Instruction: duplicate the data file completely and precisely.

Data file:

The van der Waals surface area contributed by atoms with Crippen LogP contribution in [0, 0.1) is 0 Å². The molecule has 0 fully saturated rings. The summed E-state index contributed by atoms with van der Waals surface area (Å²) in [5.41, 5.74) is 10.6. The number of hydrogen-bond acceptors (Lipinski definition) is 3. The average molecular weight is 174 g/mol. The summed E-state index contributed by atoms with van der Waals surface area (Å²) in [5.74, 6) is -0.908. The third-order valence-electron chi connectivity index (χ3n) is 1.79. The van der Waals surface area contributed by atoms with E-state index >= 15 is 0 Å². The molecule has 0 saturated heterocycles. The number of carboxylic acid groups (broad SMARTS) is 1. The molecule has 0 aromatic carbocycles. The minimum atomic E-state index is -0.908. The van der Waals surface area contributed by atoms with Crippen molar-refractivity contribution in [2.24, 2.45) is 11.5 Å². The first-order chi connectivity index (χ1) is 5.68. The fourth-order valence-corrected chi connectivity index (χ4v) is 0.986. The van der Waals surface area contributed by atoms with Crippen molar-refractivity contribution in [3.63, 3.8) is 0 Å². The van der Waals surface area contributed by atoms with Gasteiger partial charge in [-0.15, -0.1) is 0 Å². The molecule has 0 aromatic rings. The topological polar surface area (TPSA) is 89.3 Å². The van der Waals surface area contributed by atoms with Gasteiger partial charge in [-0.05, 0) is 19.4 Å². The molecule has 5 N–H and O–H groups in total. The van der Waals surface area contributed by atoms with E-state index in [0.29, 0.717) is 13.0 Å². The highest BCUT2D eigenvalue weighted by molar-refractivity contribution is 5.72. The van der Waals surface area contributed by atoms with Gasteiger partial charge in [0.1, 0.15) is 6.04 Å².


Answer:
The van der Waals surface area contributed by atoms with Crippen LogP contribution in [0, 0.1) is 0 Å². The molecule has 0 fully saturated rings. The summed E-state index contributed by atoms with van der Waals surface area (Å²) in [5.41, 5.74) is 10.6. The number of hydrogen-bond acceptors (Lipinski definition) is 3. The average molecular weight is 174 g/mol. The summed E-state index contributed by atoms with van der Waals surface area (Å²) in [5.74, 6) is -0.908. The third-order valence-electron chi connectivity index (χ3n) is 1.79. The van der Waals surface area contributed by atoms with E-state index >= 15 is 0 Å². The molecule has 0 saturated heterocycles. The number of carboxylic acid groups (broad SMARTS) is 1. The molecule has 0 aromatic carbocycles. The minimum atomic E-state index is -0.908. The van der Waals surface area contributed by atoms with Crippen molar-refractivity contribution in [2.24, 2.45) is 11.5 Å². The first-order chi connectivity index (χ1) is 5.68. The fourth-order valence-corrected chi connectivity index (χ4v) is 0.986. The van der Waals surface area contributed by atoms with Crippen molar-refractivity contribution in [3.63, 3.8) is 0 Å². The van der Waals surface area contributed by atoms with Gasteiger partial charge in [-0.15, -0.1) is 0 Å². The molecule has 0 aromatic rings. The topological polar surface area (TPSA) is 89.3 Å². The van der Waals surface area contributed by atoms with Gasteiger partial charge in [-0.05, 0) is 19.4 Å². The molecule has 5 N–H and O–H groups in total. The van der Waals surface area contributed by atoms with E-state index in [0.29, 0.717) is 13.0 Å². The highest BCUT2D eigenvalue weighted by molar-refractivity contribution is 5.72. The van der Waals surface area contributed by atoms with Gasteiger partial charge in [0.1, 0.15) is 6.04 Å².